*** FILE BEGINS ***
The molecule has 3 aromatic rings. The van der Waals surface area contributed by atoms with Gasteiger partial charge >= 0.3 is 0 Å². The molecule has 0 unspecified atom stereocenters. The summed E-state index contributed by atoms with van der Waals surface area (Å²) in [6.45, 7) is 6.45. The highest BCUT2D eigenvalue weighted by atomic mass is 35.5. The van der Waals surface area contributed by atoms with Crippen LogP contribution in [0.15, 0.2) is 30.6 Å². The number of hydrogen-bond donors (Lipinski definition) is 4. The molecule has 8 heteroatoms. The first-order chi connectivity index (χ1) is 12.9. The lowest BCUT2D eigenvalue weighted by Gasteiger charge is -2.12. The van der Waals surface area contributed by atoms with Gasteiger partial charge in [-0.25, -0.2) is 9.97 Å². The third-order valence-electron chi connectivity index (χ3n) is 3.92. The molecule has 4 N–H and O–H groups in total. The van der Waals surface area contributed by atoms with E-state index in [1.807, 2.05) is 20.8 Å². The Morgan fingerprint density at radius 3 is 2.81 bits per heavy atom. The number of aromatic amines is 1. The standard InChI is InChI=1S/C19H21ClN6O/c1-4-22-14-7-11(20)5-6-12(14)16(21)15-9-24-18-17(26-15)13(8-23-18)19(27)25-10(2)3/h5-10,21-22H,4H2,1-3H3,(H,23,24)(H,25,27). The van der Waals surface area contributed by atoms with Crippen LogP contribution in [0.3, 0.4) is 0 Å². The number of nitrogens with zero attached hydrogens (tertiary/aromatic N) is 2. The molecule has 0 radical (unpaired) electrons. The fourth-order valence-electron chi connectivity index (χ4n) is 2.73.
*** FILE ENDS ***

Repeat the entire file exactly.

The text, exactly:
The molecule has 3 aromatic rings. The van der Waals surface area contributed by atoms with Gasteiger partial charge >= 0.3 is 0 Å². The molecule has 0 unspecified atom stereocenters. The summed E-state index contributed by atoms with van der Waals surface area (Å²) in [6.45, 7) is 6.45. The highest BCUT2D eigenvalue weighted by atomic mass is 35.5. The van der Waals surface area contributed by atoms with Crippen LogP contribution in [0.15, 0.2) is 30.6 Å². The number of hydrogen-bond donors (Lipinski definition) is 4. The molecule has 8 heteroatoms. The first-order chi connectivity index (χ1) is 12.9. The lowest BCUT2D eigenvalue weighted by Gasteiger charge is -2.12. The van der Waals surface area contributed by atoms with Gasteiger partial charge in [-0.25, -0.2) is 9.97 Å². The third-order valence-electron chi connectivity index (χ3n) is 3.92. The molecule has 4 N–H and O–H groups in total. The van der Waals surface area contributed by atoms with E-state index in [1.807, 2.05) is 20.8 Å². The Morgan fingerprint density at radius 3 is 2.81 bits per heavy atom. The number of aromatic amines is 1. The standard InChI is InChI=1S/C19H21ClN6O/c1-4-22-14-7-11(20)5-6-12(14)16(21)15-9-24-18-17(26-15)13(8-23-18)19(27)25-10(2)3/h5-10,21-22H,4H2,1-3H3,(H,23,24)(H,25,27). The van der Waals surface area contributed by atoms with Crippen LogP contribution in [0.3, 0.4) is 0 Å². The number of nitrogens with zero attached hydrogens (tertiary/aromatic N) is 2. The molecule has 0 radical (unpaired) electrons. The fourth-order valence-electron chi connectivity index (χ4n) is 2.73.